Ars Technica is reporting that the full version of Bing will arrive in Australia, Canada, China, Japan, and the UK “in the next few weeks”. Emil Protalinski at Ars Technica does not provide any attribution or link to a source for this information, but we’ve found him to be reliable in the past.
In a response to our questions about the article, a Microsoft spokesman offered this:
“We will continue to evaluate the product’s readiness to come out of beta in a market-by-market fashion to ensure it provides a compelling offering for local consumers. Our goal is to lift the beta tag and provide a more differentiated experience for select markets by the end of the fiscal year, however, Bing will continue to be labeled beta in a majority of markets internationally until we feel we have achieved a more deeply differentiated product.”
Not exactly a denial, so we’ll just have to wait and see when and if the markets in question do indeed drop the beta tag.
According to the Ars Technica article, the UK will likely see changes first, and Canada, unlike the other countries, will have categorizations working. In addition:
background pictures specific to each country will eventually appear on Bing. With these new backgrounds, the hotspots feature will also appear, showing more information about the image.
And starting next month, a number of those markets (including Australia, Canada, China, Japan, and the UK) will begin customizing the images to suit their unique audience, as well as adding their own hotspots.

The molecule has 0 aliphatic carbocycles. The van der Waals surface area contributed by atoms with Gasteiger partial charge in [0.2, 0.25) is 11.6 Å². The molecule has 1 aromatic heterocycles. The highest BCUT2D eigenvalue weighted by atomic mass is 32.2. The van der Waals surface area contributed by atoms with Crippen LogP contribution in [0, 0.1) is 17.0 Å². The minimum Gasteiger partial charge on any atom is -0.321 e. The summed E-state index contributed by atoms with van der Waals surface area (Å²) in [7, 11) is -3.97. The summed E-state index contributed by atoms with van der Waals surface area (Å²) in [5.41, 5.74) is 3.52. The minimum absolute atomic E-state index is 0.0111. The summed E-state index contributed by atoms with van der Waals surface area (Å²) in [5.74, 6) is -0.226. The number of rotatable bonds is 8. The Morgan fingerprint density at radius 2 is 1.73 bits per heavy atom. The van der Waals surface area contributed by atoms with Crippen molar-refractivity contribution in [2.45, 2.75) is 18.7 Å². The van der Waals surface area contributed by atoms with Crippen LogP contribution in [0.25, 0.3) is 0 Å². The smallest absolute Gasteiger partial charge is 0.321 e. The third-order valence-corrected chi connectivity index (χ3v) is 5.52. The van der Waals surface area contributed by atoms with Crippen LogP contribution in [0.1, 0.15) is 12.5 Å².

Much of the Bing launch has been focused on the new brand, the ad campaign, and the introduction of a number of features in Bing that have actually been in Live Search for quite some time. However some good signs pointing to Bing’s ability to react quickly have been promising. Bing created a better way to filter explicit images and video , and some changes to the way breaking news is handled (after news of Michael Jackson’s death was slow to appear in Bing search results), both shortly after complaints and comments surfaced in blogs and news reports. Since the launch, Bing has also enhanced their Sitemap support, and introduced the Bing Toolbox for webmasters.
Dropping the beta tag from these markets, and continuing to introduce features (even if they’re only new to certain markets) may help to keep the buzz created by the mostly successful launch going.